• Rowland, C. F., & Theakston, A. L. (2009). The acquisition of auxiliary syntax: A longitudinal elicitation study. Part 2: The modals and auxiliary DO. Journal of Speech, Language, and Hearing Research, 52, 1471-1492. doi:10.1044/1092-4388(2009/08-0037a).

    Abstract

    Purpose: The study of auxiliary acquisition is central to work on language development and has attracted theoretical work from both nativist and constructivist approaches. This study is part of a 2-part companion set that represents a unique attempt to trace the development of auxiliary syntax by using a longitudinal elicitation methodology. The aim of the research described in this part is to track the development of modal auxiliaries and auxiliary DO in questions and declaratives to provide a more complete picture of the development of the auxiliary system in English-speaking children. Method: Twelve English-speaking children participated in 2 tasks designed to elicit auxiliaries CAN, WILL, and DOES in declaratives and yes/no questions. They completed each task 6 times in total between the ages of 2;10 (years;months) and 3;6. Results: The children’s levels of correct use of the target auxiliaries differed in complex ways according to auxiliary, polarity, and sentence structure, and these relations changed over development. An analysis of the children’s errors also revealed complex interactions between these factors. Conclusions: These data cannot be explained in full by existing theories of auxiliary acquisition. Researchers working within both generativist and constructivist frameworks need to develop more detailed theories of acquisition that predict the pattern of acquisition observed.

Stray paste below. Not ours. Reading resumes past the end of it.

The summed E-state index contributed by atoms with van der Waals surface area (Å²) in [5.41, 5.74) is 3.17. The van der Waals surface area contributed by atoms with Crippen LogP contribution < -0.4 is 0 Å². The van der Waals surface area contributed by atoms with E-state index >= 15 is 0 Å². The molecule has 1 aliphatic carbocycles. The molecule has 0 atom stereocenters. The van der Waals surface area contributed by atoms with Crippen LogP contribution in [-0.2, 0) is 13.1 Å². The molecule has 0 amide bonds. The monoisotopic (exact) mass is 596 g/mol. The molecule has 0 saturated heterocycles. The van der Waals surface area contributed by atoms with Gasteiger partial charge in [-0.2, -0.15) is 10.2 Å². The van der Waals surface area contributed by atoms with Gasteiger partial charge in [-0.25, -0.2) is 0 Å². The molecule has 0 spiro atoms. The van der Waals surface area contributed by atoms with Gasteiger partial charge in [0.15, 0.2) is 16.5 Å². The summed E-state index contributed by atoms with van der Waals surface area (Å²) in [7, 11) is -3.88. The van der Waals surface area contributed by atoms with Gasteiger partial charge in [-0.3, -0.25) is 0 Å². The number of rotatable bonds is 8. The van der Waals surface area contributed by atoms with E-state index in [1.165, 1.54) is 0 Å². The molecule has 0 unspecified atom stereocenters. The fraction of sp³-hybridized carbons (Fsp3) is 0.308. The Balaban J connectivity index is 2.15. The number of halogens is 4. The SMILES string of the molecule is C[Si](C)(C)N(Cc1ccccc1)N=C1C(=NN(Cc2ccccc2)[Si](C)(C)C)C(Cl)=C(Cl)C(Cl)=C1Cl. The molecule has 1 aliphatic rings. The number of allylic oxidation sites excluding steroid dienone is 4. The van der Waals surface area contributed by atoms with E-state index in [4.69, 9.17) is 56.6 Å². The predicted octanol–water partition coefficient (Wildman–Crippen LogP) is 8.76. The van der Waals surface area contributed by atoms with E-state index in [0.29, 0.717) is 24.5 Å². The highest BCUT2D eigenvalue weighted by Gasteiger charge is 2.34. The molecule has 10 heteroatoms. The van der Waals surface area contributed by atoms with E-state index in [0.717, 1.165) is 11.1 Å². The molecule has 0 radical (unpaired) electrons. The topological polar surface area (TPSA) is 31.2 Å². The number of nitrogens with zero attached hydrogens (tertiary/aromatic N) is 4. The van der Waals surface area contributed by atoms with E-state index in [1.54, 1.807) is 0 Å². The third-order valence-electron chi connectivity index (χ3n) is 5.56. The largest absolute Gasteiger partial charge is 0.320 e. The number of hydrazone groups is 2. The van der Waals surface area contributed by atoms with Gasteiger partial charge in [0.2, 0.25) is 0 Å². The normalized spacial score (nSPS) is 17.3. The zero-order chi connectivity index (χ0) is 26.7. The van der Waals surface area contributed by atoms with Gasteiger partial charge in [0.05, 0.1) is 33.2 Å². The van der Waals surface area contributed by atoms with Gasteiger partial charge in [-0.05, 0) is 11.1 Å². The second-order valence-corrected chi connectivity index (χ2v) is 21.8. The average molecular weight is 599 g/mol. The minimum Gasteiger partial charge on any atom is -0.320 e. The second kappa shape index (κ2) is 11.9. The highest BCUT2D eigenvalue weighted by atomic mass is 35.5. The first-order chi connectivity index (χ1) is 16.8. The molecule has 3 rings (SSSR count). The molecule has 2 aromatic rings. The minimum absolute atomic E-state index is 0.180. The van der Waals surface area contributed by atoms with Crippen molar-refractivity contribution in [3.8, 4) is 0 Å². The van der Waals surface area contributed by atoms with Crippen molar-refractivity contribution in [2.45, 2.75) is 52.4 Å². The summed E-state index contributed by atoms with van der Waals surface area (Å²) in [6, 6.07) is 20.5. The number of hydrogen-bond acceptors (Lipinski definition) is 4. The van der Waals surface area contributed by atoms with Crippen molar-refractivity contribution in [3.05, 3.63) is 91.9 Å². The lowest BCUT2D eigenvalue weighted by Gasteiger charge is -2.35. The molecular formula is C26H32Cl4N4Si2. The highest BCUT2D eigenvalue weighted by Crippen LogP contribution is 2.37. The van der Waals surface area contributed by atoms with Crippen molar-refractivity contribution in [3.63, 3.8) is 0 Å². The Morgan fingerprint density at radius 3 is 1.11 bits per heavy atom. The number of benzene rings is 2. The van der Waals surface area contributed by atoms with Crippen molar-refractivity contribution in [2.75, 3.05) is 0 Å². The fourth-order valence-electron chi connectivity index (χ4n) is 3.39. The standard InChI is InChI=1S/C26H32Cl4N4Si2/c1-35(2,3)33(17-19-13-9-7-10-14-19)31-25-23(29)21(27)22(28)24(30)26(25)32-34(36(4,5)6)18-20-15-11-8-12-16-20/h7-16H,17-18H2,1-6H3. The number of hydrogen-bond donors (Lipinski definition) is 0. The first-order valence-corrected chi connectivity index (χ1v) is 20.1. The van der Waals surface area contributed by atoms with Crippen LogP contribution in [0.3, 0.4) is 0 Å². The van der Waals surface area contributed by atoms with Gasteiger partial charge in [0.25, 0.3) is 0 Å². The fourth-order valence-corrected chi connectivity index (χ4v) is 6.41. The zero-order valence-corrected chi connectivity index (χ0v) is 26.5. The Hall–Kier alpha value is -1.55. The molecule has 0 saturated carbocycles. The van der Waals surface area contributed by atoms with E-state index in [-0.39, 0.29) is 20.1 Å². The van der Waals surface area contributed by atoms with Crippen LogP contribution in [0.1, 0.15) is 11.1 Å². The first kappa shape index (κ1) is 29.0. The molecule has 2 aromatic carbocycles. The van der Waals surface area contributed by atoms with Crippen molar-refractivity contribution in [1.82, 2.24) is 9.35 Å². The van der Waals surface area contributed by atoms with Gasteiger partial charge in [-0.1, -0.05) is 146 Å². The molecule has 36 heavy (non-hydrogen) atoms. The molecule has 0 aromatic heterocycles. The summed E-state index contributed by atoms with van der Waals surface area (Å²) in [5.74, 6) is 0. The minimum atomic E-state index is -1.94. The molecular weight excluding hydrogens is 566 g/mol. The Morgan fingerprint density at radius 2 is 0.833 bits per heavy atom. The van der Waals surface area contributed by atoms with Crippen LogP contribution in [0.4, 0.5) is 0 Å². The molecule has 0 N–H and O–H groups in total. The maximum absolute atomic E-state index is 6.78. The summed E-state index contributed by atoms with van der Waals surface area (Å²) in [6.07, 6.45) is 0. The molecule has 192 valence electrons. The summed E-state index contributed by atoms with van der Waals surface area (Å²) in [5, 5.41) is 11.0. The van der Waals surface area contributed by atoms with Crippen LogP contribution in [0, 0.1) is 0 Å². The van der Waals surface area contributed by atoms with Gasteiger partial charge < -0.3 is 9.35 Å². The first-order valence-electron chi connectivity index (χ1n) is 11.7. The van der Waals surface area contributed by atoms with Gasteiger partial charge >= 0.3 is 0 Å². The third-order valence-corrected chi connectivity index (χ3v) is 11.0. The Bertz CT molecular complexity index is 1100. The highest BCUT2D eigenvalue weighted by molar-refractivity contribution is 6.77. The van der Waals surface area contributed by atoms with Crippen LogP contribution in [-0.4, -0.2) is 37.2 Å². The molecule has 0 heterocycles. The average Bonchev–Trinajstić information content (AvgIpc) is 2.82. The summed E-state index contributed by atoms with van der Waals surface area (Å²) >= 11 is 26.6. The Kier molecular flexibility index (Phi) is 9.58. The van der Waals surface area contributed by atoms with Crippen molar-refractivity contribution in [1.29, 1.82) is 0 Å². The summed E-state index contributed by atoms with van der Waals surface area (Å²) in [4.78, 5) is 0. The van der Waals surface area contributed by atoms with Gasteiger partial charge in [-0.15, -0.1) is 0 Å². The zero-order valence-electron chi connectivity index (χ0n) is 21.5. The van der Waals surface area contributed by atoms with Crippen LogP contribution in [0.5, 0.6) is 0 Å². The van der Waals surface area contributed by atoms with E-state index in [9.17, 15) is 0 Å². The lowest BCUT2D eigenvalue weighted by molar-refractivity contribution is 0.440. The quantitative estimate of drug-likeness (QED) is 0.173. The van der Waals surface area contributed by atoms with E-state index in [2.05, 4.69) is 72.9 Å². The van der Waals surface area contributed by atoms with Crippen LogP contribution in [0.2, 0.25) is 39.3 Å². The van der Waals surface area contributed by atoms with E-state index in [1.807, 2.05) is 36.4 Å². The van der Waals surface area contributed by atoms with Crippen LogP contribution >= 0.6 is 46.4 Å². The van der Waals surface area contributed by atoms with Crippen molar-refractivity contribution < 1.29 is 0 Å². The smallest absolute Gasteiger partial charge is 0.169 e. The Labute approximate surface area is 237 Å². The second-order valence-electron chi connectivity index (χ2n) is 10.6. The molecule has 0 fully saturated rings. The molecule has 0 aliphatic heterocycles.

• Theakston, A., & Rowland, C. F. (2009). Introduction to Special Issue: Cognitive approaches to language acquisition. Cognitive Linguistics, 20(3), 477-480. doi:10.1515/COGL.2009.021.
  • Theakston, A. L., & Rowland, C. F. (2009). The acquisition of auxiliary syntax: A longitudinal elicitation study. Part 1: Auxiliary BE. Journal of Speech, Language, and Hearing Research, 52, 1449-1470. doi:10.1044/1092-4388(2009/08-0037).

    Abstract

    Purpose: The question of how and when English-speaking children acquire auxiliaries is the subject of extensive debate. Some researchers posit the existence of innately given Universal Grammar principles to guide acquisition, although some aspects of the auxiliary system must be learned from the input. Others suggest that auxiliaries can be learned without Universal Grammar, citing evidence of piecemeal learning in their support. This study represents a unique attempt to trace the development of auxiliary syntax by using a longitudinal elicitation methodology. Method: Twelve English-speaking children participated in 3 tasks designed to elicit auxiliary BE in declaratives and yes/no and wh-questions. They completed each task 6 times in total between the ages of 2;10 (years;months) and 3;6. Results: The children’s levels of correct use of 2 forms of BE (is,are) differed according to auxiliary form and sentence structure, and these relations changed over development. An analysis of the children’s errors also revealed complex interactions between these factors. Conclusion: These data are problematic for existing accounts of auxiliary acquisition and highlight the need for researchers working within both generativist and constructivist frameworks to develop more detailed theories of acquisition that directly predict the pattern of acquisition observed.